Total Pageviews

Wednesday, May 2, 2012

Summer of the Gypsy Moths, written by Sara Pennypacker. Harper, 2012. $17.99 ages 9 and up

"I happen to be very good at cleaning. Not everyone is. Oh, sure, everyone can do a basic job - it's not climbing Mount Everest, or performing brain surgery. But to be really good at it, you have to develop an eye - that's what I call it anyway, after an art teacher once explained about being an artist. I have developed an eye."

What are Stella and Angel to do when they come home from school to find that their caregiver, Stella's great aunt Louise, has died? Both girls have had miserable experiences with real and foster families. Stella's Mom is fragile and has proved herself to be incapable of caring for her child, often leaving her alone for days at a time. Once, after being on her own for too long, Stella calls family services and is given into the care of Louise, a crusty older woman who lives on Cape Cod and runs a summer vacation cottage rental company. Angel's parents have died, she has been in other foster homes and comes to Louise at the same time. Louise is hopeful that the two be friends. The girls are polar opposites and have a most difficult time finding, or wanting to find, any common ground.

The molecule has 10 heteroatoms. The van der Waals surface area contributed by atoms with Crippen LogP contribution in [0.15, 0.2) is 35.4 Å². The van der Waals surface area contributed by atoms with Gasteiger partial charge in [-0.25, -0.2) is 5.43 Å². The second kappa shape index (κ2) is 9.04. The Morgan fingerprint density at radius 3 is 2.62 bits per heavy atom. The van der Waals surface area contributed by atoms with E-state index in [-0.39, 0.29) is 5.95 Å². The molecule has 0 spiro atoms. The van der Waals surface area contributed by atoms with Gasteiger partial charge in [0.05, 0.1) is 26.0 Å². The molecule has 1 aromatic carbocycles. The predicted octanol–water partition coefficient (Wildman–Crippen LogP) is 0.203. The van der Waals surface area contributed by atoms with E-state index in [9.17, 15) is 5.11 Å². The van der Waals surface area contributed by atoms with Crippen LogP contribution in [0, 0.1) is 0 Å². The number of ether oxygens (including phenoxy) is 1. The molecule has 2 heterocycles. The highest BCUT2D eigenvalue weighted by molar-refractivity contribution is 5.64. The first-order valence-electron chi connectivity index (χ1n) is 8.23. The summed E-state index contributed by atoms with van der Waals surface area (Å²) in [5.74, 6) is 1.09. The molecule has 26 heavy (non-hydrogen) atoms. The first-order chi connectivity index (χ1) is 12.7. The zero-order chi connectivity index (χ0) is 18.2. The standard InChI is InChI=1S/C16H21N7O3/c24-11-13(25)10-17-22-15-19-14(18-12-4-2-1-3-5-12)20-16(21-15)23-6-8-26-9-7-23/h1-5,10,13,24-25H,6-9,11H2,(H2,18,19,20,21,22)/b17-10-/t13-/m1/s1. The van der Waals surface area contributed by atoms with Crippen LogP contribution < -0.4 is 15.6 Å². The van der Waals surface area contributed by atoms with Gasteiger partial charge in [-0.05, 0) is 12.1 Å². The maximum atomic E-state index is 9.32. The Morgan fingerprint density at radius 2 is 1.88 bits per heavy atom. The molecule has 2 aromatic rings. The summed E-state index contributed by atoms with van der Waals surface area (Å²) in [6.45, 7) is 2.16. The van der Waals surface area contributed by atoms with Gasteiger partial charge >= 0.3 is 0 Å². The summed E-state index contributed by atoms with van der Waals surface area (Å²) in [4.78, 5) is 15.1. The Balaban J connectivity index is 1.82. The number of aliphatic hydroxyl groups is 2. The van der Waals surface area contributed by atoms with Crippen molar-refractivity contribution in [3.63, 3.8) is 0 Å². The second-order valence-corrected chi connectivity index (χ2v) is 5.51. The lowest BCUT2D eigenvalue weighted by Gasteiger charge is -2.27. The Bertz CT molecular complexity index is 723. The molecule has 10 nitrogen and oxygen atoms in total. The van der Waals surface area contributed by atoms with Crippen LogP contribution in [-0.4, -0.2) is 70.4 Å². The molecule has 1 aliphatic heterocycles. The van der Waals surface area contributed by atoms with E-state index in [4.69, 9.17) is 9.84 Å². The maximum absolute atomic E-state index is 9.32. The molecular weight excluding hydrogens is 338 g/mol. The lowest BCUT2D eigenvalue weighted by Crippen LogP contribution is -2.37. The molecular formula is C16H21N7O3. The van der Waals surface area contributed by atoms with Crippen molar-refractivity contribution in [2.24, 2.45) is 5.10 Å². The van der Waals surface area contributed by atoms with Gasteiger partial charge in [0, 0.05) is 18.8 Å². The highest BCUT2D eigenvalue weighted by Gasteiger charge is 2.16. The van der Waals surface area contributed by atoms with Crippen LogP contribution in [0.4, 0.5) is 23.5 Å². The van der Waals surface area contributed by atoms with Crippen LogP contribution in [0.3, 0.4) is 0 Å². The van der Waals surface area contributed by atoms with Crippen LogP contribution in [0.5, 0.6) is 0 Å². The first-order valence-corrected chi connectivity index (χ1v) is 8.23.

When Louise dies, they are terrified that they will go back into the system. Stella fears that her mother will never find her. She is always hopeful and optimistic that they will once more be a family. Angel is waiting for her Portuguese aunt to make a home for her. Their terror leads them to lie, to hide Louise in the house (keeping the smell in check with liberal spraying of Febreeze).  Finally, they decide that they will bury her in the garden and take care of the cottages and themselves until someone shows up to provide guidance and a home.

If you know and love Clementine you will know what a great storyteller Sara Pennypacker is. Here she proves it once again with a story that is charming, humorous and emotionally gripping. The two girls struggle to work together, and to remain in the home they have come to love. It takes time, patience (which is not easy for either of them) and a secret bond to help them understand the true meaning of family. There is suspense and an uncomfortable acceptance of the choice they make in dealing with Louise...but the love they come to share is strong and enduring.

I love Stella's orderliness and her dependence of Heloise (and her many useful hints) to help her deal with problems as they arise. She has a wonderful spirit and her first person narrative is observant, strong and genuine. Angel is a force to be reckoned with, and she is a feisty match for all things. Stella remains optimistic despite the many setbacks and constant worry over the discovery of what they have done. Angel is tough, pessimistic about life and family. Together they make a great team, and a pair of unforgettable characters.

No comments:

Post a Comment